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APOL1 Kidney Risk Variants and Cardiovascular Disease: An Individual Participant Data Meta-Analysis.

  • Grams, Morgan E1, 2, 3
  • Surapaneni, Aditya2, 3
  • Ballew, Shoshana H2, 3
  • Appel, Lawrence J2, 3
  • Boerwinkle, Eric4
  • Boulware, L Ebony5
  • Chen, Teresa K6, 2
  • Coresh, Josef2, 3
  • Cushman, Mary7, 8
  • Divers, Jasmin9
  • Gutiérrez, Orlando M7, 10
  • Irvin, Marguerite R7, 10
  • Ix, Joachim H11, 12
  • Kopp, Jeffrey B13
  • Kuller, Lewis H14
  • Langefeld, Carl D9
  • Lipkowitz, Michael S15
  • Mukamal, Kenneth J16
  • Musani, Solomon K17
  • Naik, Rakhi P18
  • And 9 more
  • 1 Division of Nephrology, Department of Medicine, Johns Hopkins University School of Medicine, Baltimore, Maryland; [email protected]
  • 2 Welch Center for Prevention, Epidemiology, and Clinical Research, Johns Hopkins Medical Institutions, Baltimore, Maryland.
  • 3 Department of Epidemiology, Johns Hopkins University Bloomberg School of Public Health, Baltimore, Maryland.
  • 4 Human Genetics Center, The University of Texas Health Science Center at Houston, Houston, Texas.
  • 5 Division of General Internal Medicine, Duke University School of Medicine, Durham, North Carolina.
  • 6 Division of Nephrology, Department of Medicine, Johns Hopkins University School of Medicine, Baltimore, Maryland.
  • 7 Departments of Medicine and.
  • 8 Pathology and Laboratory Medicine, Larner College of Medicine at the University of Vermont, Colchester, Vermont.
  • 9 Department of Biostatistics and Data Science, Division of Public Health Sciences and.
  • 10 Epidemiology, University of Alabama at Birmingham, Birmingham, Alabama.
  • 11 Division of Nephrology-Hypertension, Department of Medicine, University of California, San Diego, California.
  • 12 Nephrology Section, Veterans Affairs San Diego Healthcare System, La Jolla, California.
  • 13 Kidney Diseases Branch, Intramural Research Program, National Institute of Diabetes and Digestive and Kidney Diseases, National Institutes of Health, Bethesda, Maryland.
  • 14 Department of Epidemiology, Graduate School of Public Health, University of Pittsburgh, Pittsburgh, Pennsylvania.
  • 15 Division of Nephrology and Hypertension, Georgetown University Medical Center, Washington, DC.
  • 16 Department of Medicine, Beth Israel Deaconess Medical Center, Boston, Massachusetts. , (Israel)
  • 17 Department of Medicine and.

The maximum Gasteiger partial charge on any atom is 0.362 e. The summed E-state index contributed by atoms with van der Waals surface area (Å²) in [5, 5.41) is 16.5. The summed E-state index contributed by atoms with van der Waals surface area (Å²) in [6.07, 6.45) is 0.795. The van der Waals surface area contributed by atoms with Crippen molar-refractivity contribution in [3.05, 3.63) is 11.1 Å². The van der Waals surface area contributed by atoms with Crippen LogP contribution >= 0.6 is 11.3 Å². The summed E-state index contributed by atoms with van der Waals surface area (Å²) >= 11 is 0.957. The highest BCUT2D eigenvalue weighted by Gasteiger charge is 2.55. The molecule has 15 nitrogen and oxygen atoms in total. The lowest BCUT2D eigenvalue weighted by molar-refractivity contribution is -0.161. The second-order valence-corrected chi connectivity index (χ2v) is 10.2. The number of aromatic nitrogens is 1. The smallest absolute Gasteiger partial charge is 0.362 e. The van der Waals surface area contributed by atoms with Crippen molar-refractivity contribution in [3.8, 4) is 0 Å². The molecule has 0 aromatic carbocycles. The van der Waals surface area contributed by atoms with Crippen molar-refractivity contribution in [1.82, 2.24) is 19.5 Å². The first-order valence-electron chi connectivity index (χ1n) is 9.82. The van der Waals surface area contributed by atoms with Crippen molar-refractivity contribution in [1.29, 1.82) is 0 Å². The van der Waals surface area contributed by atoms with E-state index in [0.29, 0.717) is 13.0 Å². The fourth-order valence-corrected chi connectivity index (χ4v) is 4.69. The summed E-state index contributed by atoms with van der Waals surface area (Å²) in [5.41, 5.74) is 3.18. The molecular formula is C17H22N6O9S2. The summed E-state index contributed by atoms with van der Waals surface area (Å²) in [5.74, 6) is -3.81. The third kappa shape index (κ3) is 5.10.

• 18 Department of Medicine, Division of Hematology, Johns Hopkins Medicine, Baltimore, Maryland.
  • 19 Kidney Health Research Collaborative, Department of Medicine, University of California, San Francisco, California.
  • 20 Department of Medicine, San Francisco Veterans Affairs Medical Center, San Francisco, California.
  • 21 Cricket Health Inc, San Francisco, California.
  • 22 Premier Applied Sciences, Premier, Inc., Charlotte, North Carolina.
  • 23 Department of Physiology and Biophysics, University of Mississippi Medical Center, Jackson, Mississippi.
  • 24 Molecular Genetic Epidemiology Section, Basic Research Laboratory, Basic Science Program, National Cancer Institute Leidos Biomedical Research, Frederick National Laboratory, Frederick, Maryland.
  • 25 Division of Nephrology, Veterans Affairs Puget Sound Health Care Center, Seattle, Washington; and.
  • 26 Kidney Research Institute, University of Washington, Seattle, Washington.
  • 27 Section on Nephrology, Department of Internal Medicine, Wake Forest School of Medicine, Winston-Salem, North Carolina.
Published Article
Journal of the American Society of Nephrology
American Society of Nephrology
Publication Date
Oct 01, 2019
DOI: 10.1681/ASN.2019030240
PMID: 31383730


Two coding variants in the apo L1 gene (APOL1) are strongly associated with kidney disease in blacks. Kidney disease itself increases the risk of cardiovascular disease, but whether these variants have an independent direct effect on the risk of cardiovascular disease is unclear. Previous studies have had inconsistent results. We conducted a two-stage individual participant data meta-analysis to assess the association of APOL1 kidney-risk variants with adjudicated cardiovascular disease events and death, independent of kidney measures. The analysis included 21,305 blacks from eight large cohorts. Over 8.9±5.0 years of follow-up, 2076 incident cardiovascular disease events occurred in the 16,216 participants who did not have cardiovascular disease at study enrollment. In fully-adjusted analyses, individuals possessing two APOL1 kidney-risk variants had similar risk of incident cardiovascular disease (coronary heart disease, myocardial infarction, stroke and heart failure; hazard ratio 1.11, 95% confidence interval, 0.96 to 1.28) compared to individuals with zero or one kidney-risk variant. The risk of coronary heart disease, myocardial infarction, stroke and heart failure considered individually was also comparable by APOL1 genotype. APOL1 genotype was also not associated with death. There was no difference in adjusted associations by level of kidney function, age, diabetes status, or body-mass index. In this large, two-stage individual participant data meta-analysis, APOL1 kidney-risk variants were not associated with incident cardiovascular disease or death independent of kidney measures. Copyright © 2019 by the American Society of Nephrology.

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